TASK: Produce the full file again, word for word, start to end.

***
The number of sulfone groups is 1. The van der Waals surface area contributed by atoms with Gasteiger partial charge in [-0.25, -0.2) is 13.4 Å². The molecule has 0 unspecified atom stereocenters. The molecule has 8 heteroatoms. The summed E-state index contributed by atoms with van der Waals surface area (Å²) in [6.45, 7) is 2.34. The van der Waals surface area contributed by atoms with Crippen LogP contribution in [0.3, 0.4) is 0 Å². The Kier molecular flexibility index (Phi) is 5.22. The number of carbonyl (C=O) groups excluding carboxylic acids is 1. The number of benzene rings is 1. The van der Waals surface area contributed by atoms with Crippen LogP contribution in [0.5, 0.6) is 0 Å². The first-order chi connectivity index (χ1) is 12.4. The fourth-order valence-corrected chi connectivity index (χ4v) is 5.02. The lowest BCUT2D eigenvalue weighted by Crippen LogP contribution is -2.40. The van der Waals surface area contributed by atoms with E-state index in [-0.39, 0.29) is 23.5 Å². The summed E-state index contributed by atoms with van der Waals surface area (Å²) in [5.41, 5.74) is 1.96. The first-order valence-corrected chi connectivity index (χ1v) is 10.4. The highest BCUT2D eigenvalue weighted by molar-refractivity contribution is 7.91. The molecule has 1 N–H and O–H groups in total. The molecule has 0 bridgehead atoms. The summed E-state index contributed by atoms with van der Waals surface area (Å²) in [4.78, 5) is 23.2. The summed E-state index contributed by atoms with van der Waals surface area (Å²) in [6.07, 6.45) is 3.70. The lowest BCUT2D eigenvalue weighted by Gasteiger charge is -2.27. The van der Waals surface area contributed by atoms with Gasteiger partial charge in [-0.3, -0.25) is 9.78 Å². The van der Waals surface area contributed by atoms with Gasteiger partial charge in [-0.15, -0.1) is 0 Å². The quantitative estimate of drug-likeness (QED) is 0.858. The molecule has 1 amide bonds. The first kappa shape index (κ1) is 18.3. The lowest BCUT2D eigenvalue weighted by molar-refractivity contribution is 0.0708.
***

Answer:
The number of sulfone groups is 1. The van der Waals surface area contributed by atoms with Gasteiger partial charge in [-0.25, -0.2) is 13.4 Å². The molecule has 0 unspecified atom stereocenters. The molecule has 8 heteroatoms. The summed E-state index contributed by atoms with van der Waals surface area (Å²) in [6.45, 7) is 2.34. The van der Waals surface area contributed by atoms with Crippen LogP contribution in [0.3, 0.4) is 0 Å². The Kier molecular flexibility index (Phi) is 5.22. The number of carbonyl (C=O) groups excluding carboxylic acids is 1. The number of benzene rings is 1. The van der Waals surface area contributed by atoms with Crippen LogP contribution in [0.5, 0.6) is 0 Å². The first-order chi connectivity index (χ1) is 12.4. The fourth-order valence-corrected chi connectivity index (χ4v) is 5.02. The lowest BCUT2D eigenvalue weighted by Crippen LogP contribution is -2.40. The van der Waals surface area contributed by atoms with E-state index in [-0.39, 0.29) is 23.5 Å². The summed E-state index contributed by atoms with van der Waals surface area (Å²) in [5.41, 5.74) is 1.96. The first-order valence-corrected chi connectivity index (χ1v) is 10.4. The highest BCUT2D eigenvalue weighted by molar-refractivity contribution is 7.91. The molecule has 1 N–H and O–H groups in total. The molecule has 0 bridgehead atoms. The summed E-state index contributed by atoms with van der Waals surface area (Å²) in [4.78, 5) is 23.2. The summed E-state index contributed by atoms with van der Waals surface area (Å²) in [6.07, 6.45) is 3.70. The lowest BCUT2D eigenvalue weighted by Gasteiger charge is -2.27. The van der Waals surface area contributed by atoms with Gasteiger partial charge in [-0.3, -0.25) is 9.78 Å². The van der Waals surface area contributed by atoms with Gasteiger partial charge in [-0.15, -0.1) is 0 Å². The quantitative estimate of drug-likeness (QED) is 0.858. The molecule has 1 amide bonds. The first kappa shape index (κ1) is 18.3. The lowest BCUT2D eigenvalue weighted by molar-refractivity contribution is 0.0708.